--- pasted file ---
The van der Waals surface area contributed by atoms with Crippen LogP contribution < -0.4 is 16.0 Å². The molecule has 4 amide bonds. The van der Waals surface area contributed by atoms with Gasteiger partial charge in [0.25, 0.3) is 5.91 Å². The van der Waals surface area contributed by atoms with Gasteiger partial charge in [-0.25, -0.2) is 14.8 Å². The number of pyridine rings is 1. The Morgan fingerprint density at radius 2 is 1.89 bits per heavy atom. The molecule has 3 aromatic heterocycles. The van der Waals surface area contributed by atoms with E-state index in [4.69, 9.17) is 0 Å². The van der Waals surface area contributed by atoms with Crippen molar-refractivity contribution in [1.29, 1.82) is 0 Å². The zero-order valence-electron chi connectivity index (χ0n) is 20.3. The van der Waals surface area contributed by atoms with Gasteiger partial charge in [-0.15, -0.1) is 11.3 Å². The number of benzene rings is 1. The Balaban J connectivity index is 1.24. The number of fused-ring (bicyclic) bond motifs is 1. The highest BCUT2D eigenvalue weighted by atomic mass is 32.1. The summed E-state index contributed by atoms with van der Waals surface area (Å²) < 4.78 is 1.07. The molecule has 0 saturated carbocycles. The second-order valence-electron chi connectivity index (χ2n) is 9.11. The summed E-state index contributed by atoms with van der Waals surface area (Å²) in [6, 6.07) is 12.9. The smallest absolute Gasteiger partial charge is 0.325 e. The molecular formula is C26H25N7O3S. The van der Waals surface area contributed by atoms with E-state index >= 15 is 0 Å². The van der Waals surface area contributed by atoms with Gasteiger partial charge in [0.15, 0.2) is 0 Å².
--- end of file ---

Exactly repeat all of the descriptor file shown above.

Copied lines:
The van der Waals surface area contributed by atoms with Crippen LogP contribution < -0.4 is 16.0 Å². The molecule has 4 amide bonds. The van der Waals surface area contributed by atoms with Gasteiger partial charge in [0.25, 0.3) is 5.91 Å². The van der Waals surface area contributed by atoms with Gasteiger partial charge in [-0.25, -0.2) is 14.8 Å². The number of pyridine rings is 1. The Morgan fingerprint density at radius 2 is 1.89 bits per heavy atom. The molecule has 3 aromatic heterocycles. The van der Waals surface area contributed by atoms with E-state index in [4.69, 9.17) is 0 Å². The van der Waals surface area contributed by atoms with Crippen molar-refractivity contribution in [1.29, 1.82) is 0 Å². The zero-order valence-electron chi connectivity index (χ0n) is 20.3. The van der Waals surface area contributed by atoms with Gasteiger partial charge in [-0.15, -0.1) is 11.3 Å². The number of benzene rings is 1. The Balaban J connectivity index is 1.24. The number of fused-ring (bicyclic) bond motifs is 1. The highest BCUT2D eigenvalue weighted by atomic mass is 32.1. The summed E-state index contributed by atoms with van der Waals surface area (Å²) < 4.78 is 1.07. The molecule has 0 saturated carbocycles. The second-order valence-electron chi connectivity index (χ2n) is 9.11. The summed E-state index contributed by atoms with van der Waals surface area (Å²) in [6, 6.07) is 12.9. The smallest absolute Gasteiger partial charge is 0.325 e. The molecular formula is C26H25N7O3S. The van der Waals surface area contributed by atoms with E-state index >= 15 is 0 Å². The van der Waals surface area contributed by atoms with Gasteiger partial charge in [0.15, 0.2) is 0 Å².